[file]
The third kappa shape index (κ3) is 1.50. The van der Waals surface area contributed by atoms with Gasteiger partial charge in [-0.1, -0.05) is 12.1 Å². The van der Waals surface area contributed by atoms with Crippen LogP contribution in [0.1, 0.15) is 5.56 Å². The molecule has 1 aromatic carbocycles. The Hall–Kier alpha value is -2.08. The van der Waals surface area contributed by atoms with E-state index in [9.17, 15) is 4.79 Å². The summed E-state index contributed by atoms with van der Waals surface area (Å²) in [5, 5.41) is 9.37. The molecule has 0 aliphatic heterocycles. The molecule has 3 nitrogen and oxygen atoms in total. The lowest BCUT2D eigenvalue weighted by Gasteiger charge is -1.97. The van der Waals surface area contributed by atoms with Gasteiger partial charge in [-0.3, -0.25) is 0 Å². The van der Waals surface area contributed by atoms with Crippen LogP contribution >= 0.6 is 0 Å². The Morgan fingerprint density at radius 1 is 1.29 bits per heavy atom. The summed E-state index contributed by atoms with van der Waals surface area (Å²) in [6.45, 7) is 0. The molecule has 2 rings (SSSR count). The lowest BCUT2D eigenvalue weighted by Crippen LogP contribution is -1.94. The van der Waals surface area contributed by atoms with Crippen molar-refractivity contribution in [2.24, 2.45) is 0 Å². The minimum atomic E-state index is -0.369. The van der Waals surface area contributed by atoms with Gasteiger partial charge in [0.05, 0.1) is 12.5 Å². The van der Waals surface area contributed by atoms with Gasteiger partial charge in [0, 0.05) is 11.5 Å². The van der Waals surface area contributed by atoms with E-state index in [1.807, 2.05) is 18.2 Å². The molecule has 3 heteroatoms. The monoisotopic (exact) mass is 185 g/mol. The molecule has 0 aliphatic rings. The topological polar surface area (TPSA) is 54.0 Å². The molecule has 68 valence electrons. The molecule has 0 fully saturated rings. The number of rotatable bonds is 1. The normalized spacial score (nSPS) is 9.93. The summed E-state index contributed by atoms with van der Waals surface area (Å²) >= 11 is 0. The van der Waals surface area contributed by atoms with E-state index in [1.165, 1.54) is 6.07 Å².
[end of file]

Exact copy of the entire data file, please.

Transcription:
The third kappa shape index (κ3) is 1.50. The van der Waals surface area contributed by atoms with Gasteiger partial charge in [-0.1, -0.05) is 12.1 Å². The van der Waals surface area contributed by atoms with Crippen LogP contribution in [0.1, 0.15) is 5.56 Å². The molecule has 1 aromatic carbocycles. The Hall–Kier alpha value is -2.08. The van der Waals surface area contributed by atoms with E-state index in [9.17, 15) is 4.79 Å². The summed E-state index contributed by atoms with van der Waals surface area (Å²) in [5, 5.41) is 9.37. The molecule has 0 aliphatic heterocycles. The molecule has 3 nitrogen and oxygen atoms in total. The lowest BCUT2D eigenvalue weighted by Gasteiger charge is -1.97. The van der Waals surface area contributed by atoms with Gasteiger partial charge in [-0.3, -0.25) is 0 Å². The van der Waals surface area contributed by atoms with Crippen LogP contribution >= 0.6 is 0 Å². The Morgan fingerprint density at radius 1 is 1.29 bits per heavy atom. The summed E-state index contributed by atoms with van der Waals surface area (Å²) in [6.45, 7) is 0. The molecule has 2 rings (SSSR count). The lowest BCUT2D eigenvalue weighted by Crippen LogP contribution is -1.94. The van der Waals surface area contributed by atoms with Crippen molar-refractivity contribution in [2.24, 2.45) is 0 Å². The minimum atomic E-state index is -0.369. The van der Waals surface area contributed by atoms with Gasteiger partial charge in [0.05, 0.1) is 12.5 Å². The van der Waals surface area contributed by atoms with Gasteiger partial charge in [0, 0.05) is 11.5 Å². The van der Waals surface area contributed by atoms with E-state index in [1.807, 2.05) is 18.2 Å². The molecule has 3 heteroatoms. The monoisotopic (exact) mass is 185 g/mol. The molecule has 0 aliphatic rings. The topological polar surface area (TPSA) is 54.0 Å². The molecule has 68 valence electrons. The molecule has 0 fully saturated rings. The number of rotatable bonds is 1. The normalized spacial score (nSPS) is 9.93. The summed E-state index contributed by atoms with van der Waals surface area (Å²) >= 11 is 0. The van der Waals surface area contributed by atoms with E-state index in [1.165, 1.54) is 6.07 Å².